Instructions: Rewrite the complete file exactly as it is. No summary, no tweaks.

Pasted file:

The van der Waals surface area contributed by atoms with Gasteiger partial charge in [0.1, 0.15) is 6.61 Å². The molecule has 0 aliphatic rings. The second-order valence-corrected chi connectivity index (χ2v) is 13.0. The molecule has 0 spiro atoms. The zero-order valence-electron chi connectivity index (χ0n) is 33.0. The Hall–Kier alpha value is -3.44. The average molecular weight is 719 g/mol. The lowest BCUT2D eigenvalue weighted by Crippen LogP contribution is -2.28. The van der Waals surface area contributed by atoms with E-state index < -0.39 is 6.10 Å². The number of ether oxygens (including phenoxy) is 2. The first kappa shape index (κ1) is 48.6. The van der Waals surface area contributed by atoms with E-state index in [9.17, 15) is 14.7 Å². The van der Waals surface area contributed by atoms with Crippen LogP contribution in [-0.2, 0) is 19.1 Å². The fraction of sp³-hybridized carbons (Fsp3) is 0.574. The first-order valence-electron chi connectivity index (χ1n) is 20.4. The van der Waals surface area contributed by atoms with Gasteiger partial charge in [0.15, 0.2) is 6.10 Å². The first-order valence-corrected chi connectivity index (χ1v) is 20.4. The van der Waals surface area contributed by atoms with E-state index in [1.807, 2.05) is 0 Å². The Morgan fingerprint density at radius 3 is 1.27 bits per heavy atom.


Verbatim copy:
The van der Waals surface area contributed by atoms with Gasteiger partial charge in [0.1, 0.15) is 6.61 Å². The molecule has 0 aliphatic rings. The second-order valence-corrected chi connectivity index (χ2v) is 13.0. The molecule has 0 spiro atoms. The zero-order valence-electron chi connectivity index (χ0n) is 33.0. The Hall–Kier alpha value is -3.44. The average molecular weight is 719 g/mol. The lowest BCUT2D eigenvalue weighted by Crippen LogP contribution is -2.28. The van der Waals surface area contributed by atoms with E-state index < -0.39 is 6.10 Å². The number of ether oxygens (including phenoxy) is 2. The first kappa shape index (κ1) is 48.6. The van der Waals surface area contributed by atoms with E-state index in [9.17, 15) is 14.7 Å². The van der Waals surface area contributed by atoms with Crippen LogP contribution in [-0.2, 0) is 19.1 Å². The fraction of sp³-hybridized carbons (Fsp3) is 0.574. The first-order valence-electron chi connectivity index (χ1n) is 20.4. The van der Waals surface area contributed by atoms with Gasteiger partial charge in [0.15, 0.2) is 6.10 Å². The first-order valence-corrected chi connectivity index (χ1v) is 20.4. The van der Waals surface area contributed by atoms with E-state index in [1.807, 2.05) is 0 Å². The Morgan fingerprint density at radius 3 is 1.27 bits per heavy atom.